8. Consider taking the prescription medication acetazolamide (Diamox). This helps prevent mild altitude illness. This drug working by making your blood more acidic (as altitude causes blood alkalinity to rise). The acidity stimulates hyperventilation, which balances blood pH by allowing your body to take in more oxygen. Ask your doctor for the prescription.

Don’t want to rely on synthetic drugs for high altitude hiking?

Is there a natural alternative? Yes, there is!  One natural alternative is to drink tea made from the leaves of the Coca plant, but it is illegal here in the U.S. and many other countries.  The alternative is the supplement Ginkgo Biloba. The herb is from the leaves of the Ginkgo tree and has been used for thousands of years to treat a range of illnesses. Other practices include drinking garlic-rich soup.

Ginkgo to prevent altitude sickness

Start taking Ginkgo Biloba 4 – 5 days before hiking, and for the duration of your hike (at altitude). The recommended dose is 80 mg twice a day–morning and evening. Gingko extract will work even faster than the capsules.

Ginkgo works because it thins the blood, improving blood circulation and its ability to allow the brain to tolerate low oxygen levels. As with any supplement, talk with your physician before taking it.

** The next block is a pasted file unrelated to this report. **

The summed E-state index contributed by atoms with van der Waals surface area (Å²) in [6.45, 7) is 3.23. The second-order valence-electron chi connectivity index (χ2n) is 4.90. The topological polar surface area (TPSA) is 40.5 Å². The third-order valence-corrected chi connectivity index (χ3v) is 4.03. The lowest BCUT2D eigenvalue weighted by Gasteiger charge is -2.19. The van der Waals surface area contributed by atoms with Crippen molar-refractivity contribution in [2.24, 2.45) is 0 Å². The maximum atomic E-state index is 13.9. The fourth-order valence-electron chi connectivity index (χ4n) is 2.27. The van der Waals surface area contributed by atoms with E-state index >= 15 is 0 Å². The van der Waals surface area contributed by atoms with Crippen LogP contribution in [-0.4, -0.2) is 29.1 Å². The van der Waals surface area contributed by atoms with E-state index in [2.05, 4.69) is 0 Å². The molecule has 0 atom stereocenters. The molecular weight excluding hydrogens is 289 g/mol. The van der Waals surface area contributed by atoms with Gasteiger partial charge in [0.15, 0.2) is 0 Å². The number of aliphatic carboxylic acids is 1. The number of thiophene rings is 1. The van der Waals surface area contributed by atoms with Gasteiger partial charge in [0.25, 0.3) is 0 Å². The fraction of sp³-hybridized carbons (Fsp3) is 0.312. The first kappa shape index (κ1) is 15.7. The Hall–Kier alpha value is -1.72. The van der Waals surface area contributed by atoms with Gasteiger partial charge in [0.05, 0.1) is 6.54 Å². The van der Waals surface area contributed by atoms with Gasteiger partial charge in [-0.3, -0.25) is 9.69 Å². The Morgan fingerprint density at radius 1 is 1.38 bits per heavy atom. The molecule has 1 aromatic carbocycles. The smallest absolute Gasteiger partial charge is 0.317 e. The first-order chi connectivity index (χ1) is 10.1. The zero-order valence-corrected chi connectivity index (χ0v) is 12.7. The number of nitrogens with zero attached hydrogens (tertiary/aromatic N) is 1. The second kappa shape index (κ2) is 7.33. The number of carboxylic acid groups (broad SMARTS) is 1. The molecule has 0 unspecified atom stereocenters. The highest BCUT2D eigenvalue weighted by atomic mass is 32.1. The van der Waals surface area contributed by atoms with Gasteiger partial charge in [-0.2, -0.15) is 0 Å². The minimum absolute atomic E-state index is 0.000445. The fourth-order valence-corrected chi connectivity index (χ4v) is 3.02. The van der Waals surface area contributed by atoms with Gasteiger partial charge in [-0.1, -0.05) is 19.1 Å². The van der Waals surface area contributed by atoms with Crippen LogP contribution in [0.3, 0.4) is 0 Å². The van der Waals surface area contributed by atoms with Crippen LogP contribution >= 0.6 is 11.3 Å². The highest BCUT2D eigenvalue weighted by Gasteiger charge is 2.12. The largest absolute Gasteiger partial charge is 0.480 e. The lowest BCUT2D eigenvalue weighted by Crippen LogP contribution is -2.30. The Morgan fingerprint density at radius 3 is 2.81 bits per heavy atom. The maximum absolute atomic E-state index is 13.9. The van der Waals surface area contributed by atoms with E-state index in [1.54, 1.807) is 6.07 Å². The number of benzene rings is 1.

What to do if you get altitude sickness

Do not go any higher until the symptoms go away. If your symptoms remain after 1 – 2 days (or worsen), get down to a lower altitude immediately. If you do not acclimate properly, you may develop a severe form of altitude-induced condition such as HACE (High Altitude Cerebral Edema) (swelling of the brain) and HAPE (High Altitude Pulmonary Edema) (fluid in the lungs), both of which can be fatal within 24 hours.

Symptoms of life threatening altitude conditions include a dry cough, unsteady gait, blueness of the fingers, shortness of breath, fever, nausea, and a headache that will not go away.

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3 thoughts on “Preventing Altitude Sickness”

  • Update on Ginkgo: Outdoor Herbivore took a backpacking trip to the San Juan Wilderness in Colorado in the fall. We started taking Ginkgo as mentioned 4 days before our hike to help acclimate to the elevation. We had no issues with the altitude, but did spend a few days in areas between 5 – 8K ft before hitting the 10K+ elevations. So, it is hard to say if we can give Ginkgo full credit. It seems promising though and we’ll definitely experiment more with it. Anyone else try Ginkgo? What was your experience with it?

  • Have been taking Gingko now for three months leading up to our Everest Base Camp Trek in October this year. Also have taken for forever B12, VitaminE and upped our dose of Q10 too 300mg per day. Can never be over prepared for what lies ahead. My husband and I are 63 and sooo looking forward to our return after 18years 📿

  • Just got back from backpacking the Colorado trail and some of our party felt the altitude. We are all over 65 years of age. I wondered what natural plants grow there to combat altitude sickness.